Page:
This spring school will bring together researchers of international stature as well as graduate students in the fields of harmonic analysis and partial differential equations.
For more information, please contact juha.kinnunentkk.fi
Peter Lindqvist (NTNU, Norway):
The time derivative is not merely fractional for the Evolutionary p-Laplacian Equation
Kaj Nyström (Umeå University, Sweden):
Boundary Harnack inequalities for operators of p-Laplace type with variable coefficients
Xiao Zhong (University of Jyväskylä, Finland):
Quasilinear elliptic equations in the Heisenberg group
Frank Duzaar (University of Erlangen-Nürnberg, Germany):
Boundary regularity for non-linear elliptic and parabolic systems
Loukas Grafakos (University of Missouri at Columbia, U.S.A.):
The Carleson-Hunt theorem
Jose Maria Martell (Consejo Superior de Investigaciones Cientificas, Spain):
Weighted norm inequalities and Rubio de Francia extrapolation
Giuseppe Mingione (University of Parma, Italy):
Towards a non-linear Calderòn-Zygmund theory
Jose Miguel Urbano (CMUC-University of Coimbra, Portugal):
The method of intrinsic scaling: a systematic approach to regularity for degenerate and singular PDEs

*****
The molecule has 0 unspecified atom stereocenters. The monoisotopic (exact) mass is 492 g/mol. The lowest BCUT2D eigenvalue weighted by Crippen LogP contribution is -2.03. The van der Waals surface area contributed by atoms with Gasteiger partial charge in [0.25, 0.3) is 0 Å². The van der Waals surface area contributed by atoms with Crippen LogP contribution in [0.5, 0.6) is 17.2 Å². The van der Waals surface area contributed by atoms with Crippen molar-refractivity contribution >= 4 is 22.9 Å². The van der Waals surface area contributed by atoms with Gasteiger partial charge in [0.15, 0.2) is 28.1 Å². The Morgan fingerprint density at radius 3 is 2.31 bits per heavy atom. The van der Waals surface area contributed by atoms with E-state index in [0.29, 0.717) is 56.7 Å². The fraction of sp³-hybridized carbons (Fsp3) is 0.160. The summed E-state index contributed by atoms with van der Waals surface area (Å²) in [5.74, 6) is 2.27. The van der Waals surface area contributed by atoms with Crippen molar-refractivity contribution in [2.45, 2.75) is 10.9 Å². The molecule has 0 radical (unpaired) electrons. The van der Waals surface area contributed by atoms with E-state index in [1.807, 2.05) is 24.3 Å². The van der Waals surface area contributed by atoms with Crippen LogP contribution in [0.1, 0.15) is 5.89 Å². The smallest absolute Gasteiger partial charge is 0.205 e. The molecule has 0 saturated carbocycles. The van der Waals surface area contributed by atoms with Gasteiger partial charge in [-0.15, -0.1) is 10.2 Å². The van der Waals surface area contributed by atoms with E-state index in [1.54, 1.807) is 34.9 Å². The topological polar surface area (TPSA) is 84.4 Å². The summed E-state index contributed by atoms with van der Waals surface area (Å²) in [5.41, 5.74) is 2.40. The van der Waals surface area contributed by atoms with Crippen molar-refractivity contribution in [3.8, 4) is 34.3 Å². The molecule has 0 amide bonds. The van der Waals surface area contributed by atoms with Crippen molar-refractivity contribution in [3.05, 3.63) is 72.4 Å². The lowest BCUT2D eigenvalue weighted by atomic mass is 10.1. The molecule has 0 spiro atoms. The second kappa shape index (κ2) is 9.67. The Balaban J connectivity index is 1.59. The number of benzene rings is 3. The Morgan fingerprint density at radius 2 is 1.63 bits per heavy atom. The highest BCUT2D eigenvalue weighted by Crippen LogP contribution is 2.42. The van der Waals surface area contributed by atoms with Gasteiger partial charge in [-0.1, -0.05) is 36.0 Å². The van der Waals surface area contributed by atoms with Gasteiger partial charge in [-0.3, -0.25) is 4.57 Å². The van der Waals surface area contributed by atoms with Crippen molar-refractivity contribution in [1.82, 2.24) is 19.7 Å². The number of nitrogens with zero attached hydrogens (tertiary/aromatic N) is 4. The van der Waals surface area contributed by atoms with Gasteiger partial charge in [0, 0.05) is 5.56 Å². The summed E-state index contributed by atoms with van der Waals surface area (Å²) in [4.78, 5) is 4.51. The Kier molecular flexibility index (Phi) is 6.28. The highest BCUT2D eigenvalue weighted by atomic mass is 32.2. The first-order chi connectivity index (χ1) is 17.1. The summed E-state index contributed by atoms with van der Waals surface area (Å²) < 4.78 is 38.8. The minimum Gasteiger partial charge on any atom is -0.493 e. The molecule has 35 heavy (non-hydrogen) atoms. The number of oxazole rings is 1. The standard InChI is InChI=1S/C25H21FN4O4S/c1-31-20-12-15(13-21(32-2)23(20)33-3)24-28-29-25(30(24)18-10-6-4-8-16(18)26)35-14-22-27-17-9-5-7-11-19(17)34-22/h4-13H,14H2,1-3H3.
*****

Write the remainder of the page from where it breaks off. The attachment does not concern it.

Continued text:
Monday10.15-11 Grafakos I
Tuesday10.15-11 Urbano I
Wednesday10.15-11 Grafakos III
Thursday10.15-11 Mingione II
Friday10.15-11 Mingione III
12.15-13 R.T. Rockafellar (University of Washington, Seattle)
Implicit Functions and Solution Mappings in Variational Analysis
Abstract: In traditional mathematics, problems could generally be posed as solving equations, and the question of how a solution might depend on parameters was answered by the classical implicit function theorem. Nowadays, the concept of a problem is much richer and can involve more than just equations. Problem models in terms of optimization, equilibrium, and variational inequalities are important in many applications, for instance. The same question arises of dependence of solutions on parameters, but finding the answers has been the subject of much research.
In 1980, S.M. Robinson published a powerful theorem about solutions to parameterized variational inequalities which, in particular, could represent the first-order optimality conditions in a nonlinear programming problem dependent on parameters. His result covered much of the classical implicit function theorem, if not quite all, but it went far beyond that in ideas and format. It was a landmark in demonstrating how questions of importance in optimization could breath new life into traditional topics in mathematics.
Advances in variational analysis now allow Robinson's theorem to be extended to "generalized equations" much broader than variational inequalities. His notion of first-order approximations can be utilized in the absence of differentiability in describing the effects of perturbations of the parameters. However, even looser forms of approximation are able to furnish significant information about the behavior of solutions.